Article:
As you can see on this chart (primarily provided by Netgear, and enhanced by PCMag), tri-band mesh systems will have higher AX numbers even when the speed delivered to any individual device (on 2.4GHz or 5GHz) is the same as a standalone dual-band router with a lower number.

The "5GHz" columns in the chart refer to the lower 5GHz channel used by the router, and the "5GHz-2" columns refer to the higher 5GHz channel.

Quad-Band Wi-Fi 6E: The Fastest Yet

Wi-Fi 6E uses the 6GHz channel to deliver even faster speeds to devices. We’re seeing more and more Wi-Fi 6E devices hitting the market now. However, this networking standard is still new, and 6E-compatible tri-band and quad-band routers are still quite expensive, with many models retailing for $300 and up.

In general, Wi-Fi 6E routers follow the same naming scheme we see with Wi-Fi 5 (AC) and Wi-Fi 6 (AX) routers. These routers are denoted with an “AXE” prefix followed by the total sum of the data speeds across all the frequency bands.

The majority of the Wi-Fi 6E routers above are tri-band routers with mesh networking capabilities. The AXE16000-class router is the only quad-band router in this category, offering consumers access to all four frequency bands (2.4GHz, two 5GHz, and 6GHz).

Generally speaking, the higher the AXE number, the faster the maximum speed offered by the router. However, when compared with a standard Wi-Fi 6 router, that might not consistently be the case. For instance, an AXE10000 Wi-Fi 6E router offers a maximum data speed of 920Mbps for the 2.4GHz frequency band, while an AX8400 Wi-Fi 6 router has a lower number but offers a faster 2.4GHz maximum speed, at 1,147Mbps.

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What About Wi-Fi 7?

So few Wi-Fi 7 routers and devices are available that a discussion of their speeds isn't relevant yet for most consumers. For now, all you need to know is that the Wi-Fi 7 designation is "802.11be," and speeds are listed in router names following the above format. So the tri-band Eero Max 7, one of the first consumer Wi-Fi 7 routers, is BE20800, with 574Mbps on the 2.4GHz band, up to 8,677Mbps on the 5GHz band, and up to 11,529Mbps on the 6GHz band.

For more on this latest networking standard, which improves upon Wi-Fi 6E in some small ways, see our guide.

Router Numbers Meet the Real World

These days, Wi-Fi routers, especially Wi-Fi 6E routers, can offer some blisteringly fast data speeds. However, it’s good to keep in mind that you will rarely experience those maximum speeds in daily usage. The advertised speeds are theoretical maximums, and several factors will impact your real-world speeds.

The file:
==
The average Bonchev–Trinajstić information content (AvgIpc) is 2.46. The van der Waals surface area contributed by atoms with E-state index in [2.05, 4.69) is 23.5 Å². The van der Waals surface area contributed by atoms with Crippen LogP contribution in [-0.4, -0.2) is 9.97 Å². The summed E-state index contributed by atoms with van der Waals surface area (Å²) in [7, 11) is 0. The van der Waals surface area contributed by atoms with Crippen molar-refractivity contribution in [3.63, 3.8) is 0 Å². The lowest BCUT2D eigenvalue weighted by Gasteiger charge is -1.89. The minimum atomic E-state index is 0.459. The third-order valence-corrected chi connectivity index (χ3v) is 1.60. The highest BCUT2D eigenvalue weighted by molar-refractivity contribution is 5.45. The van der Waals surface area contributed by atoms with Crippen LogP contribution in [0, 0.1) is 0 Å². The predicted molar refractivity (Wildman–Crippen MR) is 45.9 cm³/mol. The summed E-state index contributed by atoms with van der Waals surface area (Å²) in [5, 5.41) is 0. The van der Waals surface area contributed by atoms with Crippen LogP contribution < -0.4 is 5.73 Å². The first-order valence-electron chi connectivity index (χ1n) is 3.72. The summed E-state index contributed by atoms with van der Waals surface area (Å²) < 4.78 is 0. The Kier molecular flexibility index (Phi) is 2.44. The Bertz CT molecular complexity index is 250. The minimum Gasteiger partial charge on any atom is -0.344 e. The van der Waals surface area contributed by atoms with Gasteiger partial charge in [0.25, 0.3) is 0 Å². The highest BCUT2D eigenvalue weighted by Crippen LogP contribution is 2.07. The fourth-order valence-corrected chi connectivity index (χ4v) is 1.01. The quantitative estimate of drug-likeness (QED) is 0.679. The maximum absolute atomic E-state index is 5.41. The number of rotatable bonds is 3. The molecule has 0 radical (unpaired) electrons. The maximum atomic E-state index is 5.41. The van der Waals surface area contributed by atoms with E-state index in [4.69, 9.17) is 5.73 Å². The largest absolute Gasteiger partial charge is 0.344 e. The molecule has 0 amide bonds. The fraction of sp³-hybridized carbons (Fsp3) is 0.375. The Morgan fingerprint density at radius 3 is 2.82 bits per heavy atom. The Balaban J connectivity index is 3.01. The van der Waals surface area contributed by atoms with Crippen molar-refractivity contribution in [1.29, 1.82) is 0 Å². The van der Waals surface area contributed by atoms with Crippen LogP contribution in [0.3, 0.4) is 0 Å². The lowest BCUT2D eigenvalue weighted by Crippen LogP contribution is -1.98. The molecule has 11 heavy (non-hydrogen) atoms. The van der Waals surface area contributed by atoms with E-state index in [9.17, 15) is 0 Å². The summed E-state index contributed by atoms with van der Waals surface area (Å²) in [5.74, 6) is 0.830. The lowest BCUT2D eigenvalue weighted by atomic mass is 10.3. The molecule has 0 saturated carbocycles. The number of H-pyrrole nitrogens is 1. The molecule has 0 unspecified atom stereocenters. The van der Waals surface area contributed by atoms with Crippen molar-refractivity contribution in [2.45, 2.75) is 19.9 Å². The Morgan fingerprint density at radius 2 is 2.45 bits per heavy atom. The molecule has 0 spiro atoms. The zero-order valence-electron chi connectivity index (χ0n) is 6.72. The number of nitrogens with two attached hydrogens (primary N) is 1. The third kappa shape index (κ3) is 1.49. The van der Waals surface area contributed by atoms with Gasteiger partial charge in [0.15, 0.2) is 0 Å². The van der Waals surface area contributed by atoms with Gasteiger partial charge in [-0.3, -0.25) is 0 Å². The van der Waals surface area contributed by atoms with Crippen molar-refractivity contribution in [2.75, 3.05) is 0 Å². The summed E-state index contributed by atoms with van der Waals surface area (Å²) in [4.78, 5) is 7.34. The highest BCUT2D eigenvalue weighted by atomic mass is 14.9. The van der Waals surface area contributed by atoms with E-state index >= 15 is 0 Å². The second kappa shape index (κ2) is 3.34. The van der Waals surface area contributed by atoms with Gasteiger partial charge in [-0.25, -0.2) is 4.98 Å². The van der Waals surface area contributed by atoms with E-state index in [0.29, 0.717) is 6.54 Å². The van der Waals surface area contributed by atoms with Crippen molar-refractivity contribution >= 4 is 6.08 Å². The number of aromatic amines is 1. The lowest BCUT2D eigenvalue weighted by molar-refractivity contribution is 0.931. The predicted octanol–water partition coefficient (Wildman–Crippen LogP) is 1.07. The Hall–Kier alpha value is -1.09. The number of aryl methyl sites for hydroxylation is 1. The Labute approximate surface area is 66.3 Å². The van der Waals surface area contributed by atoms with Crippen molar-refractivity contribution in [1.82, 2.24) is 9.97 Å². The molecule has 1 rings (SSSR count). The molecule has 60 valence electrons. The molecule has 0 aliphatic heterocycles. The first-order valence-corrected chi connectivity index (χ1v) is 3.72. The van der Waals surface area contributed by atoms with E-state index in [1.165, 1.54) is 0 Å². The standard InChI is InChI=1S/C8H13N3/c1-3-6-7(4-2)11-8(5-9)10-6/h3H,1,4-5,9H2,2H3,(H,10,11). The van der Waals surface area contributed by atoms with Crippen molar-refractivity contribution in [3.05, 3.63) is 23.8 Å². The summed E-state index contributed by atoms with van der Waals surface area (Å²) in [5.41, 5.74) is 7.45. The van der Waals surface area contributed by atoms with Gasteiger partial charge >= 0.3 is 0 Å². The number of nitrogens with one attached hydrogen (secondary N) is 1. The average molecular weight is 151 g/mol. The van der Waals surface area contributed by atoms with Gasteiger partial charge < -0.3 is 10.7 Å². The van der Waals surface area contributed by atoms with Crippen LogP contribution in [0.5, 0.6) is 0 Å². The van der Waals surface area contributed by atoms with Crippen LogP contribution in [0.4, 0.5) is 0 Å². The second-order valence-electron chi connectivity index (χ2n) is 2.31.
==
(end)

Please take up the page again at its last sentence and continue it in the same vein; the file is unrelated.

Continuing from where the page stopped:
Remember, first, that your device will be choosing among 2.4GHz, 5GHz, or 6GHz frequencies, not combining them. Also, the lower the signal strength, the lower the speeds you’ll experience. Generally, the farther away you are from an access point, the slower the speeds you will see.

Interference is another big factor. It can stem from a lot of different sources, but signal interference can cause your speed to drop.The frequency bands have only a limited number of channels, and with so many Wi-Fi networks around these days, the congestion can cause interference and slowdowns. The new 6GHz band aims to address this problem, but you’ll need a Wi-Fi 6E-compatible device in order to take advantage of it.

Physical interference, such as the number of walls, floors and other objects between your device and the wireless router or access point can slow down your connection speeds, too. The 2.4GHz frequency can travel through walls and objects better than 5GHz and 6GHz can, but 2.4GHz can’t offer the faster top speeds that the other two bands can offer.

Also, note that handheld devices, such as mobile phones, may use only one or two data streams to connect to a wireless network, whereas laptop and desktop computers can handle more streams.

What Do Those 'AX' and 'AXE' Numbers on Your Wi-Fi Router Mean? (8)

(Credit: Westend61/Getty Images)

Most important, your home or office internet connection can be the main limiting factor. Your wireless router can only be as fast as the network connection supplied to it. If your internet service provider is serving you a 500Mbps internet connection, you’ll never get downloads faster than 500Mbps, no matter how good the rating is on your wireless router.

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What Do Those 'AX' and 'AXE' Numbers on Your Wi-Fi Router Mean? (2024)


What Do Those 'AX' and 'AXE' Numbers on Your Wi-Fi Router Mean? ›

These numbers refer to the maximum bandwidth that the routers are capable of, on all bands simultaneously (including 2.4Ghz and 5Ghz bands), in megabits per second. So an AX1800 router, for example, should in theory be capable of transmitting and/or receiving up to 1800Mbps.

What does the ax number mean on a router? ›